Challenges before the new government

A very significant outcome of last week’s general election was the surprising performance of the JVP, securing 6 percent of the total national vote and winning ten seats in parliament. Earlier its best performance has been under the leadership of the founder of the party, Rohana Wijeweera but the votes polled did not amount to five percent of the national vote. For a party that was physically decimated after the abortive insurrection of 1989-90 and with a virtually unknown leadership, it was a creditable performance.

It was indeed significant in that had this 6 percent of votes been secured by the PA they would have been able to form a government of their own, without depending on the assistance of minority parties.

Political punditry is not called for to determine the reasons for the rise of the JVP. It was a clear rejection of the two main political parties by the youth of the underclass. The UNP and the PA polled fewer votes than they did at the presidential elections and this could be accounted for the votes polled by the JVP and other smaller parties such as the Sihala Urumaya and the NUA.

The JVP has once again opted for the democratic process and we hope they would remain so. But whether they opt for democracy or revolution, leaders of both the UNP and the PA should recognise that the writing is on the wall once again.

It is being argued that the PA emerging as the party that polled the largest number of votes is an endorsement by the people of its political and economic policies. But the narrow margin of victory as well as the drop in the vote bank run contrary to the statistics of the Central Bank.

The new government has to face many challenges such as resolving the terrorist problem. Despite all the hopes and wishes of those who want a negotiated settlement, Velupillai Prabakaran, delivered a message in his style – a suicide bomber while the cabinet was being sworn in. The message to foreign governments, foreign investors and other well- wishers is that this government will be beset with the same problem of terrorism as with previous governments.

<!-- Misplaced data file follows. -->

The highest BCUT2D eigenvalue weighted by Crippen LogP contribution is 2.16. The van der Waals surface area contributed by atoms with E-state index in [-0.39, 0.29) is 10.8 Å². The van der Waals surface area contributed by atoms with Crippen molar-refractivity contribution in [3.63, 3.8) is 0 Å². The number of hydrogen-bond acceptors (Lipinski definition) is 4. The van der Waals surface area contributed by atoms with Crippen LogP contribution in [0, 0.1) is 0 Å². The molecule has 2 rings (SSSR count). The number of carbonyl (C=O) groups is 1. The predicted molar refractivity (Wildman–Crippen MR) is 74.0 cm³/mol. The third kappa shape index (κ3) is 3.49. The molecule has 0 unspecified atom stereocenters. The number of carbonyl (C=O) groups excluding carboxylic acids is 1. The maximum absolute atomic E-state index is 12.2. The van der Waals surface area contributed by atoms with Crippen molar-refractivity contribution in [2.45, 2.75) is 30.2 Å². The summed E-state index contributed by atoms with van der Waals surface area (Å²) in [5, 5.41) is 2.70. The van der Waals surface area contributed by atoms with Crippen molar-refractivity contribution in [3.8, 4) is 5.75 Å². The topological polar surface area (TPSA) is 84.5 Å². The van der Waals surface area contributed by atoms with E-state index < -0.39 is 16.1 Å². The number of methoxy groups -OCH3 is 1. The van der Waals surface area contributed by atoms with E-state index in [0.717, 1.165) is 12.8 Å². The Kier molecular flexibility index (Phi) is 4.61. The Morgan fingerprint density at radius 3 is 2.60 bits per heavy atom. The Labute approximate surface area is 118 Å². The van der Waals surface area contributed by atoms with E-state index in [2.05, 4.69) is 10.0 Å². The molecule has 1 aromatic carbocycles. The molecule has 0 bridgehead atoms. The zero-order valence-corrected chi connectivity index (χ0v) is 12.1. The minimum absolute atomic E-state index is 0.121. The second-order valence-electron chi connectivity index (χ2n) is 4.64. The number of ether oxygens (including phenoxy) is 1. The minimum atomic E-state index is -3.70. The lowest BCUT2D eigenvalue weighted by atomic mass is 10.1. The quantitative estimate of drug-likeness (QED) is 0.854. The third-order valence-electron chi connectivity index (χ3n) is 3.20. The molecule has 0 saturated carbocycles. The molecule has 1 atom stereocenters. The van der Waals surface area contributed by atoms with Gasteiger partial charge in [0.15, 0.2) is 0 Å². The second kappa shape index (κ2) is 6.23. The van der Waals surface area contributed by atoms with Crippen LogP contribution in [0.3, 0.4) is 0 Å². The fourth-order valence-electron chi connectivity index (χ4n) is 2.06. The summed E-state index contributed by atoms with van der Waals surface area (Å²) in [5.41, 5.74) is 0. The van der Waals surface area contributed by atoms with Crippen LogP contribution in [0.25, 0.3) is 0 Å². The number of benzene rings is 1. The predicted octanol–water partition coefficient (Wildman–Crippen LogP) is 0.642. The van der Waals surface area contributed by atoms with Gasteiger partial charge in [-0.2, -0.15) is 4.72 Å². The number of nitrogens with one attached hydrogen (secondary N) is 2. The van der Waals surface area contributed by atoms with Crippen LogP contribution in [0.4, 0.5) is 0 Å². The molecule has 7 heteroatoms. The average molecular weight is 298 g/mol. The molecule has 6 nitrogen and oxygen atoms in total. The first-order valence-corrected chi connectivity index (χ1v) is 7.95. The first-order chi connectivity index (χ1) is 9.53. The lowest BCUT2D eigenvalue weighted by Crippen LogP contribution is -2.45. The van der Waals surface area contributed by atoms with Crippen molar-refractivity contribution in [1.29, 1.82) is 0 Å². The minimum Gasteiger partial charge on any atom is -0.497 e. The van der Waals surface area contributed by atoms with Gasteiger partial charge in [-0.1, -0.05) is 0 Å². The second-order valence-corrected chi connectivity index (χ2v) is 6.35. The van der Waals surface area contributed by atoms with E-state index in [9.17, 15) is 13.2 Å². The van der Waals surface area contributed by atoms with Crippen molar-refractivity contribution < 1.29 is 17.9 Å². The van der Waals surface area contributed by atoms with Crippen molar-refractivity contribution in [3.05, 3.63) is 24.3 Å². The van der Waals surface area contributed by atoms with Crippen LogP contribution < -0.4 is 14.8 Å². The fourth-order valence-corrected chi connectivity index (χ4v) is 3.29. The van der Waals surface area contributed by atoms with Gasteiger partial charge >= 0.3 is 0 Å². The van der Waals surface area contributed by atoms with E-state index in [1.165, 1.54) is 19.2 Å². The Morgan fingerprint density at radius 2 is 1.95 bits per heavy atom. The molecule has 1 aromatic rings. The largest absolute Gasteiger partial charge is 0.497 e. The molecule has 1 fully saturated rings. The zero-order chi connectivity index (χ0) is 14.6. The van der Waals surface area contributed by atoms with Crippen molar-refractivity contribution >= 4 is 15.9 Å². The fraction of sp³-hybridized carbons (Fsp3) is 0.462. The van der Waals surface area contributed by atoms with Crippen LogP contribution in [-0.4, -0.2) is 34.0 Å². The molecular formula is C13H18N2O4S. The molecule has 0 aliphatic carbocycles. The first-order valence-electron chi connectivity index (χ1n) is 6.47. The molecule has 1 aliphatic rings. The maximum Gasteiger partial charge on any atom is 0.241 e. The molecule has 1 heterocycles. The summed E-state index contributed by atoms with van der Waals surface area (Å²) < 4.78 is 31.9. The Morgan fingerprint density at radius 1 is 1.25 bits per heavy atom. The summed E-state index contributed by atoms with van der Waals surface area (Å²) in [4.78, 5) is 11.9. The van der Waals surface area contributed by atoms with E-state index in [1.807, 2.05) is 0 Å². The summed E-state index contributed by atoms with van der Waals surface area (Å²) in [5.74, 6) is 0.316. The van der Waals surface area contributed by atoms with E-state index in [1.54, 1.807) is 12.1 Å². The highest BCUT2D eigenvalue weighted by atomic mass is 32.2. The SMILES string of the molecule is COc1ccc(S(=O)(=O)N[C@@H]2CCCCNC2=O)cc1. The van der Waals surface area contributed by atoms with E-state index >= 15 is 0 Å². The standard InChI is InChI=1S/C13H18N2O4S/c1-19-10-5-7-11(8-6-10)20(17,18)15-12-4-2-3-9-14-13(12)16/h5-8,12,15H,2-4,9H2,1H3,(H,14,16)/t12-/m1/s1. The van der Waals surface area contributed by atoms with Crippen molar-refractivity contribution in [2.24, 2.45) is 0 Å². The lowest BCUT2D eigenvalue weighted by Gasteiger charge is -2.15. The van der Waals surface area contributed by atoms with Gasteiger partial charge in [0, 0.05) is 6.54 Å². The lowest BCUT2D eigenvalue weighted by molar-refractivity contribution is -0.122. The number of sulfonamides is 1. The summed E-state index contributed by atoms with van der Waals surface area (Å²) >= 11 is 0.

Reports across the Palk Strait about the Sandalwood brigand Veerappan holding an Indian politician and his family hostage have revealed that the LTTE has struck deep roots in Tamil Nadu and Prabakaran’s Eelam is not only confined to Sri Lanka but also to Tamil Nadu, the motherland of all Tamils. Those peace activists who scream at the Sri Lankan government for the current situation tend to ignore the implication of Prabakaran’s global ambitions. It is apparent that the military option seem inevitable. It would mean heavy defence spending at the cost of economic growth.

To keep the economy ticking despite the constraint of defence spending will be the challenge to President Kumaratunga. She cannot solely depend on the private sector. There are public sector investments called for in vital areas such as highways, railways, agriculture and exploitation of natural reserves. Projects of national interests have to be given priority and not to pandering of coalition partners on petty political interests.

During a recent TV debate the correct perspective was well projected by the JVP Poltical Secretary Mr. Wimal Weerawansa when SLMC’s Mr Rauff Hakeem said that his party was asking for allocation of a number of diplomatic appointments as well as government appointments for those who had suffered on behalf of his party. Mr Weerawansa’s reply was that those appointments were not to satiate political parties but that they should be made in accordance with the interests of the nation.

Scarce resources have to be utilised on projects that bring results. They cannot be squandered for political interests.

The new cabinet has a few time-tested veterans such as Lakshman Kadirgamar, G. L. Peiris and Ronnie De Mel. There are only one or two bright sparks that we can spot out among the new faces. President Kumaratunga will have to use the powers of the much-reviled executive presidency to build up a robust economy along with the few capable ministers she has.

Foot in the Mouth

Hand, Foot and Mouth Disease, a sickness affecting children is spreading in Sri Lanka, it has been reported. We do not want to be facetious about the suffering of unfortunate children but it does make us reflect on a similar sounding name affecting our politicians and cattle: Foot and Mouth Disease, also called Hoof and Mouth.

How many of our dear representatives and their panjandrums will now be nursing their feet having put them firmly in their mouth in recent times? Foot in the mouth is of course a common affliction of the political tribe everywhere. Many after the swearing in of the cabinet would have realised that they had been guilty of foot in the mouth act, without realising it

We can cite many such instances but this is not the opportune time-the time when a new government is settling in. Perhaps, the foot in the mouth act of a sports ministry panjandrum at Sydney would suffice. He had said that Susanthika would not even make it to the semi finals. Irrepressible Susanthika must not only be laughing her head off at this official but will also be doing so at others, who now must be realising that they too had committed this folly.

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